Tuesday, March 21, 2017

Twenty-First Century Contrasts

Marketed by The Directorate of Tourism 
as "Incredible India" this is truly a vibrant and varied land. 

Second in population only to China with 1.3 billion people, India has one of the fastest growing global economies.

As education and technology increasingly connect India with the rest of the world, a growing middle class and techno-savvy generation is moving much of India forward with development, modernization and increased per capita income.  

It remains a land of stark contrasts:

Many people have cell phone  - service is both inexpensive and unreliable.

Women and children continue to haul water home from public spigots.

Newly affordable family owned cars clog narrow streets designed for rickshaws and carts. 

Clothes are washed in the river and laid out to dry on any elevated surface. 

Bright modern malls have risen in the middle of long-standing slum areas. 

India has captured our heart.  Each life is precious to the heart of God.  Our prayer is that the light of His love will continue to reach into every corner of this nation with His eternal hope.

Jai Mashi - Praise the Lord.  Pat


Friday, March 17, 2017

One Weekend in Nagrakata

Seventy nine kilometers east of our home base of Siliguri, West Bengal India is the town of Nagrakata.

An eye glass clinic was scheduled.  People were invited to come and tokens given out.
Throughout the day they came from varied socio-economic standing and religious beliefs.

Seventy-five people in all, mostly Hindus, Buddhist  and new Christian believers. Fifty-nine people were given glasses.  The church we work with in Nagrakata was recently started and is growing in attendance as local people hear about Jesus, and return to either accept Him, or to learn more.  They meet in the street level shop of a traditional 'shop-house' where grain was once distributed.

Fifteen of these new believers are being discipled to take water baptism.   This very public declaration of their faith is often the trigger for severe persecution from family and community.

The eye clinic was a strong outreach and sign of goodwill between the Christians and the community.

The weekend included a joy-filled Sunday church service where Gary taught four truths from the story of Jesus multiplying a little boy's lunch to feed five thousand. (John 6:1-32)

1. God knows what to do - and you don't.
2. Jesus will use anyone.
3. Whatever you have - thank God for it.
4. You can't out-give God

Monday was the Hindu Festival of colors called Holi.   We held a Holy Spirit meeting where many of the people received the Baptism of the Holy Spirit.

This is our last week - how quickly the time has gone.  We finish our time in India with a Friday evening Bible Study and Sunday morning service, before flying out to Bangkok for two days before coming home.

Gary and I are continually grateful for your love, prayers and support.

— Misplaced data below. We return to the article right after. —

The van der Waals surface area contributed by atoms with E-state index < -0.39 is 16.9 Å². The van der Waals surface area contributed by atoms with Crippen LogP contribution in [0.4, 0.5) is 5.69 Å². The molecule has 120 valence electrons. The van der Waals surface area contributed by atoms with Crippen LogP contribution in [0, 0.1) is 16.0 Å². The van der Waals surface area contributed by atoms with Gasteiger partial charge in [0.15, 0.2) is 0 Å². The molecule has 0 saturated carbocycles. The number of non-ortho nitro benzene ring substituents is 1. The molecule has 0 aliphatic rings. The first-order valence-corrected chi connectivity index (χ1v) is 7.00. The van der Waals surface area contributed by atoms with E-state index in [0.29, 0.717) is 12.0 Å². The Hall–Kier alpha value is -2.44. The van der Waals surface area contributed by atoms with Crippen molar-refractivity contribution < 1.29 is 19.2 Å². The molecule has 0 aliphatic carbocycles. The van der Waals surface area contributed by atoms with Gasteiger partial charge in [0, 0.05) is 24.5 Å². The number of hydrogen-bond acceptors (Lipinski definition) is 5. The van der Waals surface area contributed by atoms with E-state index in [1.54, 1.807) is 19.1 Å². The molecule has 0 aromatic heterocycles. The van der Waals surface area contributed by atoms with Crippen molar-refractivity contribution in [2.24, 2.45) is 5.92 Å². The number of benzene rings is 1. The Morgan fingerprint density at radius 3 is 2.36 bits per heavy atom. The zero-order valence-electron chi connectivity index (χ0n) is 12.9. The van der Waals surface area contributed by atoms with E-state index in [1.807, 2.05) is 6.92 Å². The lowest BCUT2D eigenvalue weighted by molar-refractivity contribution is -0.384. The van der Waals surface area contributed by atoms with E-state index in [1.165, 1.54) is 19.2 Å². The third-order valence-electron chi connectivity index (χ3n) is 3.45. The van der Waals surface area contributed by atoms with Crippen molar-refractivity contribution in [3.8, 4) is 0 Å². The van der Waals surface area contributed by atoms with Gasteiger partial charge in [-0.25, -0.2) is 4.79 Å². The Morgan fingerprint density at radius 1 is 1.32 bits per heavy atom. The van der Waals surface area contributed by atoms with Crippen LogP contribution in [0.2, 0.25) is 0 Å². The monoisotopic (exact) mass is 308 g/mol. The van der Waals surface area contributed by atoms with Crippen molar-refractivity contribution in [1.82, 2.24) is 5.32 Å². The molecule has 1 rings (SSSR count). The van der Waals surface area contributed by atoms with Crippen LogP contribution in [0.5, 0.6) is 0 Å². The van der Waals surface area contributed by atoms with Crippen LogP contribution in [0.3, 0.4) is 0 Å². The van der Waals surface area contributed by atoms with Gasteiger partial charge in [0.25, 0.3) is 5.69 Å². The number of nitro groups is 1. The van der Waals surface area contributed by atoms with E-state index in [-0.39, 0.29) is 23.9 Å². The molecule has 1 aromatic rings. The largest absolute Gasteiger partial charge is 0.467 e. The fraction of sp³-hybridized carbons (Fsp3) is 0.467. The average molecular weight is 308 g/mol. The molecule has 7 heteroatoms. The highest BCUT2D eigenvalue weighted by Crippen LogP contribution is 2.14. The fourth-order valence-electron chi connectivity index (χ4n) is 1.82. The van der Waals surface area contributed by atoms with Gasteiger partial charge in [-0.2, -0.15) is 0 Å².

Jai Mashi - Praise the Lord!   Pat

Friday, March 10, 2017

Eating Good in India

Mission trips may be challenging in many ways. On this trip a lack of good food is not one of them.

Indian food is as varied as the cultures that comprise the nation.

In the Northern Indian state of West Bengal, the main cultures are Hindi, Nepali, Bengali and Tibetan Each has their own flavors and specialties.

All are delicious, plentiful, and hard to resist as we continue our journey.

Blessings, Pat and Gary

Foothills of the Himalayas

Definitions:  Momos      Pakora     Tandoori    Dahl Makhani    Garlic Naan

Tuesday, March 7, 2017

Seeing and Believing

Eye vision clinics provide a unique opportunity to serve the needs of people on both a physical level and a spiritual level.

Our first eye vision clinic in India was held in the city of Siliguri, West Bengal.  Sixty people came to have their eyes checked.  Eye glasses were given to the 46 people who needed them.  A few had serious cataracts and sadly could not be helped with eye glasses.

Each person was prayed for, and many requested prayer for a list of serious illnesses.  All asked in faith believing. 

One of the most touching stories of the day was a young Bengali woman who had invited her mother and grandmother to the eye clinic. While they are Hindu worshippers, she was very happy that they agreed to come to a Christian church to have their eyes checked.  In the Bengali culture women are not considered worthy or valuable enough to spend money on, so they often go without education and basic medical care.   

It was a joy to welcome these women, along with several of their neighbors, and see them receive eye glasses for the first time in their lives.

We are expecting to hear many answers to prayer, and are excited for the next eye vision clinic.

The journey continues.  Pat and Gary